If you are wondering why the sportswear giants made a big fuss about cricket celebrities' endorsements in India, it's because the success or failure of such deals have made or broken their global fortunes. A David Beckham endorsing Adidas goods is a sure-fire guarantee for higher product sales, not just in England but all across east Asia. Italian sportswear firm Fila remained a dominant player in the 1980s as its sales piggybacked on the sporting success of tennis icon Bjorn Borg, who was, at that time, the brand's ambassador. But soon after Borg's exit from professional tennis, Fila lost its edge and was pushed out to the periphery by its competitors. This explains why, relatively, sports lifestyle firms spend disproportionately high sums on marketing, advertising and endorsements. While the expense on such items is less than 15 per cent for
FMCG firms like Unilever and p&g, the figure for sportswear companies like Nike and Adidas is 25 per cent.
A decade ago, in its bid to retain its numero uno position, Nike had signed on the hottest football property—the Brazilian national team—for a whopping $200 million. Nike executives in India don't miss the parallel between the Brazil deal and the deal with the Indian cricket team. "We were nowhere in the football business. Now we are right on top. Here, too, the sky is the limit for things that we can do with Team India," says Mehra. But will the Team India deal translate into higher sales for its products?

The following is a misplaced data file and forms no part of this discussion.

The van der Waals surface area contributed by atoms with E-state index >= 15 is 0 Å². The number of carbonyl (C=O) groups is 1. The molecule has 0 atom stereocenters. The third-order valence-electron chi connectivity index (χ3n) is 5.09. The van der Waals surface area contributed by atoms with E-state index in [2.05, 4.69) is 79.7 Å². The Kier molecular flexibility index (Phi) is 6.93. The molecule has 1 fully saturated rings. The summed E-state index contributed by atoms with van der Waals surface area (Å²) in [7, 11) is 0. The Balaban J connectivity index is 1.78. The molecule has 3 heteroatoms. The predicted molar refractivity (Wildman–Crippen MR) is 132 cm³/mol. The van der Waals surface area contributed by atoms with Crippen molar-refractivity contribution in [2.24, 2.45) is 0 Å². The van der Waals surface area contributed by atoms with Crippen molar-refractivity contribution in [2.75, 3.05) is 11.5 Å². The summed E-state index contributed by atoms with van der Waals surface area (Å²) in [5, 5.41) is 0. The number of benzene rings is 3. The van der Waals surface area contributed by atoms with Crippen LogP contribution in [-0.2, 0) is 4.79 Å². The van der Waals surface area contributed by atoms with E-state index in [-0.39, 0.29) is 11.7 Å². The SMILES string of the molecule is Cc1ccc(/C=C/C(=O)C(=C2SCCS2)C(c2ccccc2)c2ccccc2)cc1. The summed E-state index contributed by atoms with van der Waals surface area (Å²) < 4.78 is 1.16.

Several experts think the answer is no. "In India, the market for cricket merchandise is non-existent. Even among the youth there is no big craze to wear the Indian colours except, for instance, when somebody is actually going to the stadium to watch the team play. If Nike has factored in (higher) merchandise sales in its Rs 200-crore deal, then I'm not too sure they'll succeed," explains KSA Technopak's Singhal.
Add to that the fact that competition too is gearing up to take on Nike. Andreas Gellner, the MD of the Germany-based Adidas, has also identified India as a growth market and feels that she can convert India into Adidas' third biggest arm in Asia, after China and Japan. "The business environment here is certainly very positive. If everything goes well, India could be our number three market in Asia, and that is my present mandate," Gellner said.
But the Adidas' top brass realises that the Indian market is quite different from others in southeast Asia. Therefore, they need to devise specific strategies to expand operations here. In addition, they plan to allocate higher budgetary resources. In the next two years, Adidas plans to set up 60 exclusive showrooms, in addition to its 75 existing ones in India's top 10 cities. It is also planning to triple its advertising expenditure in the same period. Another indicator of the importance of the Indian market can be gauged by the fact that the Indian subsidiary has been separated from the parent's south-east Asia business cluster and the Indian management now reports directly to the regional headquarters in Hong Kong.
Reebok, Adidas' global subsidiary, too, expects to grow rapidly in India and achieve a turnover of Rs 500 crore by 2007. "We hope to keep growing by 50 per cent annually," predicts Subhinder Singh Prem, MD, Reebok India. In November 2003, Reebok India was also recognised as the parent's best subsidiary since it is only in India that Reebok is ahead of the traditional global rivals, Adidas and Nike.
So, over the next few months, it will be a race between the trio to grab as many celebrities as possible to endorse their brands. Especially for Adidas, which was desperate to get the cricket sponsorship rights. In the past, Adidas has found it difficult to sign more cricketers, apart from Tendulkar and Sehwag, but now, it will go all out to woo them. The German company also lost in its attempt to sign on tennis star Sania Mirza (who was bagged by the Italian firm, Lotto). With such defeats, Adidas as well as Reebok are likely to put their best foot forward to outpace Nike.